By Bonnie Marcus, M.Ed.
I’ve always been an over-achiever. That’s how I managed to work my way up to run a national company from an entry level position. It was no easy feat and certainly not easy as a single mother with two young children. But I persevered. Never took no for an answer and always found ways to overcome any obstacles. I was a fighter who took control my career, and it worked.
That is, I thought it worked. I believed it was the best way to be successful and in fact, I’ve coached hundreds of women using this model for success.
But then everything changed overnight. Everything changed one year ago when a spider bit my foot and subsequently gave me Lyme disease. Little did I know then that my traditional approach of taking control and tackling any obstacles in my way would no longer work for me. In fact, I discovered that the only way to take control of my situation and my health was to let go.
That’s a novel idea! Taking control by letting go.
Of course it took me a while to realize this. My revelation didn’t happen overnight. I stayed in my comfort zone and tried all my well-worn approaches to solving the new problem that I was sick. I took the antibiotics but refused to accept the scope of my illness. I attempted to work and kept my travel schedule to deliver keynotes. I denied reality and continued to work out, run, and spin until I hit a wall, a very formidable wall and wake-up call that this approach wasn’t working. And it wasn’t until I let go and accepted my new reality that I started to heal. It was then that I learned a new approach that would help me going forward; practicing mindfulness and starting each day with meditation, journaling, the expression of gratitude each evening, and celebrating every accomplishment.
Adopting these practices helped me take control in a new way, by letting go. These practices will not only reduce your stress, but will help you move beyond the distraction of your negative limiting beliefs and outlook to achieve greater success.
Mindfulness and meditation
Google, Monsanto, Marie Claire, National Grid, have discovered many positive results from mindfulness training as outlined in this article from Wharton. Mindfulness has helped employees make better decisions and let go of their negative judgments about themselves and others. Companies such as General Mills and Target have found that employees that practice mindfulness have more compassion for others, are more productive. The many benefits of mindfulness for employees and business are well documented.
There are some surprising benefits to journaling that go beyond mindfulness. These include improving your communication and writing skills along with boosting self-confidence and memory. Julia Cameron recommends “morning pages” to spark your creativity. For me, journaling has been a path to healing each morning. Both meditation and journaling provide a refreshing way for me to start my day; to renew my energy, optimism, focus.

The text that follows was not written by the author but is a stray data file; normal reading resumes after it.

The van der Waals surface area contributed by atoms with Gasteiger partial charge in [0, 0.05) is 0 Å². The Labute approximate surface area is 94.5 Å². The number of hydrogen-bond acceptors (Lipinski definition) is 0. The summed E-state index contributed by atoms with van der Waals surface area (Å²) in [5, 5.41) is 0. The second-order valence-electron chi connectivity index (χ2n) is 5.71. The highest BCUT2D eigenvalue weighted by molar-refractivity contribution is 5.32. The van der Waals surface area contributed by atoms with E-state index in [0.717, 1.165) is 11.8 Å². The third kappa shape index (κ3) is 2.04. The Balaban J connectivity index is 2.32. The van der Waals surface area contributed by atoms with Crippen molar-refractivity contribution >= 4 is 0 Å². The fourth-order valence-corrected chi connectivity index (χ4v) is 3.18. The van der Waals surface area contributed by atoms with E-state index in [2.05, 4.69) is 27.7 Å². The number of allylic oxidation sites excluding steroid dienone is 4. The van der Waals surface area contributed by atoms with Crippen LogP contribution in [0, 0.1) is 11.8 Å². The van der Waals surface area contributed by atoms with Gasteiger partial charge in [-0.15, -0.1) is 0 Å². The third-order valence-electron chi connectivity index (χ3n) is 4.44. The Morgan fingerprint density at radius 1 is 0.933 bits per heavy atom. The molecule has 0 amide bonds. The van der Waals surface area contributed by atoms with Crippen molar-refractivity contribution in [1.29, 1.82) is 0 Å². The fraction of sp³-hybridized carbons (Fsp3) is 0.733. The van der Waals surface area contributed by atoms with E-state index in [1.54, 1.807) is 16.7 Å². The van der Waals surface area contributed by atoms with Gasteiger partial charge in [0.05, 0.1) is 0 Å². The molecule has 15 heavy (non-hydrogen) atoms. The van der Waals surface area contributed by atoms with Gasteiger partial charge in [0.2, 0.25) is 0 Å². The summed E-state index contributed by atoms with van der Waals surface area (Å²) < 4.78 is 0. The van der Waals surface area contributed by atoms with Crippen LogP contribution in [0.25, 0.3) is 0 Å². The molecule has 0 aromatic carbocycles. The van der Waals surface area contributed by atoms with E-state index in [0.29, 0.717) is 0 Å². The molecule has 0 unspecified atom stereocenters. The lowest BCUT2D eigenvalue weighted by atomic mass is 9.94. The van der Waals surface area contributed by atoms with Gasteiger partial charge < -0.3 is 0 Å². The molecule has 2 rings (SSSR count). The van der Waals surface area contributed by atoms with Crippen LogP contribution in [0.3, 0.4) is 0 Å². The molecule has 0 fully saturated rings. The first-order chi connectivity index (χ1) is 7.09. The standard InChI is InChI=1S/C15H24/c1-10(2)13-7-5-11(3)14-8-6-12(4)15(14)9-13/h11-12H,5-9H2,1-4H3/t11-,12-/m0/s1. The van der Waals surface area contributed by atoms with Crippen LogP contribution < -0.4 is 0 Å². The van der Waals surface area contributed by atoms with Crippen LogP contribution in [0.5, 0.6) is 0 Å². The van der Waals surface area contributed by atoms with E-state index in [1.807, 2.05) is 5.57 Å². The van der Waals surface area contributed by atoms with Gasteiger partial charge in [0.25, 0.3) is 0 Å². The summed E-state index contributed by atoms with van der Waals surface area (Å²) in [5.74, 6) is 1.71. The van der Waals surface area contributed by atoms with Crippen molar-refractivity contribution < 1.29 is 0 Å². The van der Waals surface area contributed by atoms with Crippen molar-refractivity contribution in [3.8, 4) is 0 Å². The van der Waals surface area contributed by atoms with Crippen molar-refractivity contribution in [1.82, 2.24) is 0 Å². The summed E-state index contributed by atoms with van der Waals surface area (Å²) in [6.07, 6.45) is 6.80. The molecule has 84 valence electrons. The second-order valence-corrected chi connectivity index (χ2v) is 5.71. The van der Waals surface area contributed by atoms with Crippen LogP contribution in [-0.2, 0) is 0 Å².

Scientists have studied the effect of a gratitude practice on our well-being as well as our relationships. The benefits are many including blocking toxic thoughts and improving our attitude about our lives, our careers, and relationships. A regular practice helps us to see the glass half full instead of half empty and see the opportunities in failures and disappointments. By calling out my gratitude each day, I have moved beyond beating myself up for being sick to a more open acceptance of the life lessons I am learning.
Celebrating your accomplishments
When we are stuck in a negative mindset for whatever reason, keeping a success journal is a powerful way to silence the dangerous negative self-talk that holds us back from reaching our full potential. I have recommended this practice to my clients for years with great success. A daily entry of a minimum of one thing you’ve accomplished that day and then a weekly review of your entries helps you to focus on your value and strengths. It quiets the inner critic that undermines your success and boosts your self-confidence. You begin to see your life and career through a new positive lens that supports your continued progress.
When I was first diagnosed with Lyme, I beat myself up daily. Why wasn’t I writing more? What was going to happen to me if I couldn’t work out or run? I was focused on everything I couldn’t do rather than what I was learning about myself. We are all guilty of this negative thinking. We all have certain patterns of behavior that may no longer be effective but we’re comfortable with them. We expend useless energy hitting our head against the wall, which only makes us feel worse. In my own journey of self-discovery, I uncovered ways that not only helped me heal, but in the process, I learned new methods to better understand and connect with my clients as well as myself.
Sometimes success is more about letting go than taking control; letting go of what is no longer serving us.
Bonnie Marcus, M.Ed., is an internationally recognized executive coach, speaker, and author of The Politics of Promotion (Wiley 2015). She is a contributing writer for Forbes and many other publications.